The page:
We saw a preview of Knocked Up last night. This is sure to be a classic.
On Salon, Stephanie Zacharek is explicitly comparing Knocked Up to Preston Sturges comedies.
That uncertainty is what links it to the great American romantic comedies: It’s not as elegant as, say, “Holiday” or “The Lady Eve” or “The Palm Beach Story,” but it’s wise enough to know that the false promise of happily ever after is more depressing than it is uplifting. Better to acknowledge the bumpiness of the road ahead than to fool yourself into believing you can iron out its kinks.
I think she’s dead-on here. Knocked Up is too raunchy to work like The Lady Eve or The Palm Beach Story, both of which were sex comedies of a different sort, but it shares the sex-with-consequences sensibility of The Miracle of Morgan’s Creek with the broad pleasures of 80s sex comedies (I’m thinking Porky’s), but also with a grown-up take on parenthood that I can’t recall seeing in any movie before. There’s a very warm embrace of humanity in the movie that reminds me of the greatest humanist director, Renoir, specifically the hijinks of Boudu Saved From Drowning. I think that’s where I am: half Preston Sturges, one quarter Porky’s, and one quarter Renoir.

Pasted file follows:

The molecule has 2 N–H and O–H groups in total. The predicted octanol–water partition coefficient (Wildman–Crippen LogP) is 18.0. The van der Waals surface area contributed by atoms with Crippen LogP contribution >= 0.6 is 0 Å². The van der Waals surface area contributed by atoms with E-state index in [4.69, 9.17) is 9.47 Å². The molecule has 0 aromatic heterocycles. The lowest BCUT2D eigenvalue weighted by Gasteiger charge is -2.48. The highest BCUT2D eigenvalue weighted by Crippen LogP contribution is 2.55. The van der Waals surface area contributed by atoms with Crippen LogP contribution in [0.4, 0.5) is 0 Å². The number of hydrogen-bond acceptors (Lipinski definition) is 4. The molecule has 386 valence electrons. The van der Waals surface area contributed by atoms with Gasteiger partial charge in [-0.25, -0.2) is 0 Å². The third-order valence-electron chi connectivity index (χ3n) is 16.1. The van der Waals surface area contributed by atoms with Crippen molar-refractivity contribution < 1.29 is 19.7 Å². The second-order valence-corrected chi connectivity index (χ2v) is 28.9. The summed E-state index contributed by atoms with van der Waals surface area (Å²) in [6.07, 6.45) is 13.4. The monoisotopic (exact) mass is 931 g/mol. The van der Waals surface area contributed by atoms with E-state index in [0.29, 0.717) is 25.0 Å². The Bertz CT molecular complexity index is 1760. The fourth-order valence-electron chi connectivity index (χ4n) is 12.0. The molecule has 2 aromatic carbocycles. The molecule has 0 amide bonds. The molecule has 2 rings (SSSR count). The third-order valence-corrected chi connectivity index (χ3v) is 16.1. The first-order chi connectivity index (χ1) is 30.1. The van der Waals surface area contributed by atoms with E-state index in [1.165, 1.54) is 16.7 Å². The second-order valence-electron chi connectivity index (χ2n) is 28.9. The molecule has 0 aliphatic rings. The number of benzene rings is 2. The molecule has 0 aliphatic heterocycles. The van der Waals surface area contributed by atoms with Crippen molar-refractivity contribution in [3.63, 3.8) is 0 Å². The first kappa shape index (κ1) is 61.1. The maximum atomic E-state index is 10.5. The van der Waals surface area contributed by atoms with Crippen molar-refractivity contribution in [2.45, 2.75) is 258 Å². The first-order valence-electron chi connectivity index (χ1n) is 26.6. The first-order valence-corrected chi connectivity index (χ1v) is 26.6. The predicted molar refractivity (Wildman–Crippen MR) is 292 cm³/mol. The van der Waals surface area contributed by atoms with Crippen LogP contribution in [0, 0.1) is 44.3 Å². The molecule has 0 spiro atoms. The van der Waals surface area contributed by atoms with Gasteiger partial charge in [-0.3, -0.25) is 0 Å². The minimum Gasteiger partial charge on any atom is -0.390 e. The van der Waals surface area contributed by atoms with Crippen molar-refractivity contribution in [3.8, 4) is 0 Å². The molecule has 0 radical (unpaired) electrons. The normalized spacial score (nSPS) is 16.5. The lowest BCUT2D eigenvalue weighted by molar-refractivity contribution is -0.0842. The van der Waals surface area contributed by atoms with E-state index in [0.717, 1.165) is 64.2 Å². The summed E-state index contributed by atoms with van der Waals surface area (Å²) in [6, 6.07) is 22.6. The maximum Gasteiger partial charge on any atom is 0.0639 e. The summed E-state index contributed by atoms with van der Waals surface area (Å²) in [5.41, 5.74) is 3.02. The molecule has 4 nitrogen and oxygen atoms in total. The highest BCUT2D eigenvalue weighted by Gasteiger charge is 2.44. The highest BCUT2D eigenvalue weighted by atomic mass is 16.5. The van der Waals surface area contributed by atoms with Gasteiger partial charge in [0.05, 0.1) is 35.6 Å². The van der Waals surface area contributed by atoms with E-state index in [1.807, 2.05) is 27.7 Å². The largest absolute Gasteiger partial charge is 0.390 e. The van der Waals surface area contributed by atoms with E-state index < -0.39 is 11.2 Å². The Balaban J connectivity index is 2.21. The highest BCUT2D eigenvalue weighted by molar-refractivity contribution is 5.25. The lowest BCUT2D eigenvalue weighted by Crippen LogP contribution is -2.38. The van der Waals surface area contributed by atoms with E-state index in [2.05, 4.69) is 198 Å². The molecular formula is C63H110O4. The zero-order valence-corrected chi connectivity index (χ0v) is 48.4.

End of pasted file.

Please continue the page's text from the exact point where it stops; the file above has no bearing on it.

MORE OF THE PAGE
I don’t want to ruin anything for anyone, but since it’s a comedy about pregnancy, I’m going to assume that y’all know it winds up in a delivery room. That scene was just incredible, somehow combining slapstick with the very real confusion and beautiful grossness (by which I mean everyone is born in blood and struggle) of natural childbirth. It has an unwavering belief in the realness and decency of even the most minor of supporting cast, and the overall effect is profound. I’m a sap these days, I know, because when my family is expecting a baby, any images of childbirth cut straight to my weepy emotional place, and that’s exactly what this incredible scene does.
There’s several other points where the character’s reality are realized in a way that few comedies could handle. My favorite is a moment where Paul Rudd’s character, holding a ridiculous fairy-tale castle-shaped ice-cream cake for his daughter’s birthday, learns what his wife and sister-in-law really think of him, and in, like, three seconds, he registers the incredible hurt of this and moves on. If the movie weren’t so insanely funny and light on its toes, it could easily play like an agonizingly detailed examination of marriage and relationships. That’s a rare and awesome thing.